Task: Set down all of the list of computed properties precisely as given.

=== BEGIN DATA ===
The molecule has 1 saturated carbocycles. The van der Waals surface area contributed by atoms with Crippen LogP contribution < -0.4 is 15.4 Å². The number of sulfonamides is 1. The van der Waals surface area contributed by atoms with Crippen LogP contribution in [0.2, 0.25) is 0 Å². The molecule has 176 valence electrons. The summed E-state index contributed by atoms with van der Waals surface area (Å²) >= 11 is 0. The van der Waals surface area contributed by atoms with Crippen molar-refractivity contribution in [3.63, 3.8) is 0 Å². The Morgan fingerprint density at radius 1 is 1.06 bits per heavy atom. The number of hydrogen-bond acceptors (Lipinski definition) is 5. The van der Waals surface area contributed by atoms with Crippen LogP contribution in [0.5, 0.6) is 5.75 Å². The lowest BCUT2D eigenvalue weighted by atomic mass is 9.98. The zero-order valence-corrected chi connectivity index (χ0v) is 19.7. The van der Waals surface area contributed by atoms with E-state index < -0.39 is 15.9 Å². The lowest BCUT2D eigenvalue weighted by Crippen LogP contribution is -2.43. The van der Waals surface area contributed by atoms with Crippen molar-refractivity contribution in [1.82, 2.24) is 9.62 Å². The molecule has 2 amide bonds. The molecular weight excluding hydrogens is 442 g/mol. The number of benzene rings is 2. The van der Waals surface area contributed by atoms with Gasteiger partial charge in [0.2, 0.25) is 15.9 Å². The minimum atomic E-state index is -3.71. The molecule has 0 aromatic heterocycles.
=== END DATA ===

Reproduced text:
The molecule has 1 saturated carbocycles. The van der Waals surface area contributed by atoms with Crippen LogP contribution < -0.4 is 15.4 Å². The number of sulfonamides is 1. The van der Waals surface area contributed by atoms with Crippen LogP contribution in [0.2, 0.25) is 0 Å². The molecule has 176 valence electrons. The summed E-state index contributed by atoms with van der Waals surface area (Å²) >= 11 is 0. The van der Waals surface area contributed by atoms with Crippen molar-refractivity contribution in [3.63, 3.8) is 0 Å². The Morgan fingerprint density at radius 1 is 1.06 bits per heavy atom. The number of hydrogen-bond acceptors (Lipinski definition) is 5. The van der Waals surface area contributed by atoms with Crippen LogP contribution in [0.5, 0.6) is 5.75 Å². The lowest BCUT2D eigenvalue weighted by atomic mass is 9.98. The zero-order valence-corrected chi connectivity index (χ0v) is 19.7. The van der Waals surface area contributed by atoms with E-state index < -0.39 is 15.9 Å². The lowest BCUT2D eigenvalue weighted by Crippen LogP contribution is -2.43. The van der Waals surface area contributed by atoms with Crippen molar-refractivity contribution in [1.82, 2.24) is 9.62 Å². The molecule has 2 amide bonds. The molecular weight excluding hydrogens is 442 g/mol. The number of benzene rings is 2. The van der Waals surface area contributed by atoms with Gasteiger partial charge in [0.2, 0.25) is 15.9 Å². The minimum atomic E-state index is -3.71. The molecule has 0 aromatic heterocycles.